|Born||Kaarlo Pentti Linkola|
7 December 1932
|Died||5 April 2020 (aged 87)|
|Subject||Ornithology, environmentalism, nature, deep ecology|
|Notable works||Can Life Prevail?: A Revolutionary Approach to the Environmental Crisis (2011)|
|Notable awards||Eino Leino Prize |
Kaarlo Pentti Linkola (7 December 1932 – 5 April 2020) was a prominent Finnish deep ecologist, ornithologist, polemicist, naturalist, writer, and fisherman. He wrote widely about his ideas and in Finland was a prominent thinker.: 271 Linkola was a year-round fisherman from 1959 to 1995. He fished on Keitele, Päijänne and Gulf of Finland, and since 1978 he fished on Vanajavesi.
Linkola blamed humans for the continuous degradation of the environment. He promoted rapid population decline to combat the problems commonly attributed to overpopulation.: 271
Linkola was born on 7 December 1932. He grew up in Helsinki and summered in Kariniemi in Tyrväntöat the farm of his maternal grandfather, Hugo Suolahti. His father, Kaarlo Linkola, was a botanist, phytogeographer, and the Rector of University of Helsinki, and his grandfather Hugo had worked as the chancellor of that same university. Linkola's half-brother, Anssi, was killed during the Continuation War against the Soviet Union in 1941, at the age of 20. One year after Anssi died, Kaarlo died of prostate cancer. Hugo then died in 1944 due to a heart attack. Linkola had an elder sister, Aira, and a younger brother, Martti.
After he graduated from Helsingin Suomalainen Yhteiskoulu in 1950, Linkola studied biology for half a year, then became a researcher. He lived in Signilskär in Åland and made ornithological observations. Although he was one of Finland's most famous ornithologists, Linkola gave up his research career to live an austere life as a fisherman, as this was in line with his teachings. He was involved in the Koijärvi Movement that started in 1979, but his views proved too radical for mainstream Green politics.
In 1995, Linkola founded the Finnish Natural Heritage Foundation (Luonnonperintösäätiö), which concentrates on preserving the few ancient forests still left in southern Finland and other nature conservation. The foundation receives donations from private individuals and companies, then purchases forest areas deemed unique enough to deserve protection. By 2017, the foundation had purchased 62 protected areas, spanning 145 hectares (360 acres) in total. On the 101st anniversary of Finland's independence, Linkola was announced as the winner of a poll conducted by the national broadcaster Yle to determine who had done the most to preserve Finland's natural heritage.
Linkola was married from 1961 to 1975, and had two children. He died in his sleep at his home in Sääksmäki on 5 April 2020.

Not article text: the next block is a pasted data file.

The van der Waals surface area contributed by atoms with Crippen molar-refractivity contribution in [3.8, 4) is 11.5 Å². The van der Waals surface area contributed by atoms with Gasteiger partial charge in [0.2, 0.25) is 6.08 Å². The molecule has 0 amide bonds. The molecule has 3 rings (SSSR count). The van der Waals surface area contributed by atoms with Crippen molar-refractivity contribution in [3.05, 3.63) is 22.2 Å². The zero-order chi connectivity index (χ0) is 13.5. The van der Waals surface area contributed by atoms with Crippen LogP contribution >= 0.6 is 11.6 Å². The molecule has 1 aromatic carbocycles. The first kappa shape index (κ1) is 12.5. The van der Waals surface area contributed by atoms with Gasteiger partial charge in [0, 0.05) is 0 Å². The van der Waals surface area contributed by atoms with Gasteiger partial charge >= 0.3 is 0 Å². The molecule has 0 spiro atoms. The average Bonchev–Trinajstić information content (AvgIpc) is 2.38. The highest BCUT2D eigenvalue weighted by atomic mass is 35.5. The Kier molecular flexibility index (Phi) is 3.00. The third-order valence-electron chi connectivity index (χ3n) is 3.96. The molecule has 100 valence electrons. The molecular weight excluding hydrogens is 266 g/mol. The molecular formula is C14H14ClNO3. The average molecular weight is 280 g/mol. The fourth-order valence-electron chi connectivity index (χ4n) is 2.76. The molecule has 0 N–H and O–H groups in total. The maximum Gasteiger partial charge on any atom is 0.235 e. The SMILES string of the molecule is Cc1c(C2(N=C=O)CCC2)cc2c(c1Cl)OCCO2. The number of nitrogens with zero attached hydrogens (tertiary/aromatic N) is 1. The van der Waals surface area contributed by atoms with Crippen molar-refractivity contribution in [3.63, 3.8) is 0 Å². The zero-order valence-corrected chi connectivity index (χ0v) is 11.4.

Linkola's views have been sometimes described as "ecofascist". He believed that democracy was a mistake, saying he preferred dictatorships, and only radical change can prevent ecological collapse. He contended that the human populations of the world, regardless if they are developed or underdeveloped, do not deserve to survive at the expense of the biosphere as a whole. In May 1994, Linkola was featured on the front page of The Wall Street Journal Europe. He said he was for a radical reduction in the world population and was quoted as saying about a future world war, "If there were a button I could press, I would sacrifice myself without hesitating, if it meant millions of people would die."
Linkola's writings describe in emotional detail the environmental degradation he witnessed. He dedicated his 1979 Toisinajattelijan päiväkirjasta (From the Diary of a Dissident) to German far-left militants Andreas Baader and Ulrike Meinhof, stating that "they are the signposts, not Jesus of Nazareth or Albert Schweitzer". He supported acts of terrorism such as the 2004 Madrid train bombings as he viewed them as disruptions to a society that is responsible for the degradation of the Earth. When asked in 2007 why he had not himself become a terrorist, Linkola said that he lacked the ability and bravery.
Linkola was pleased to see the rise of Greta Thunberg, a Swedish activist seventy years younger: "I follow very closely what is said about her. After all, she's even a great girl in a little crazy way. Let's see how long she can still fight."
In the 2009 book Environmental Change and Foreign Policy: Theory and Practice, Mika Merviö, Professor of International Relations at the Kibi International University, contended that while most environmentalists in Finland distanced themselves from Linkola, those concerned about the environment avidly read his writings. Merviö said that Linkola represents "a very Finnish and dark version of 'an inconvenient truth'."
After Linkola's death, the incumbent Minister for Foreign Affairs Pekka Haavisto and Minister of the Environment and Climate Change Krista Mikkonen, both from the Green League, expressed their condolences and praised Linkola's significant efforts for nature conservation. Haavisto said that Linkola had influenced generations of environmentalists, and while Linkola did not defend human rights, there never was disagreement about conservation.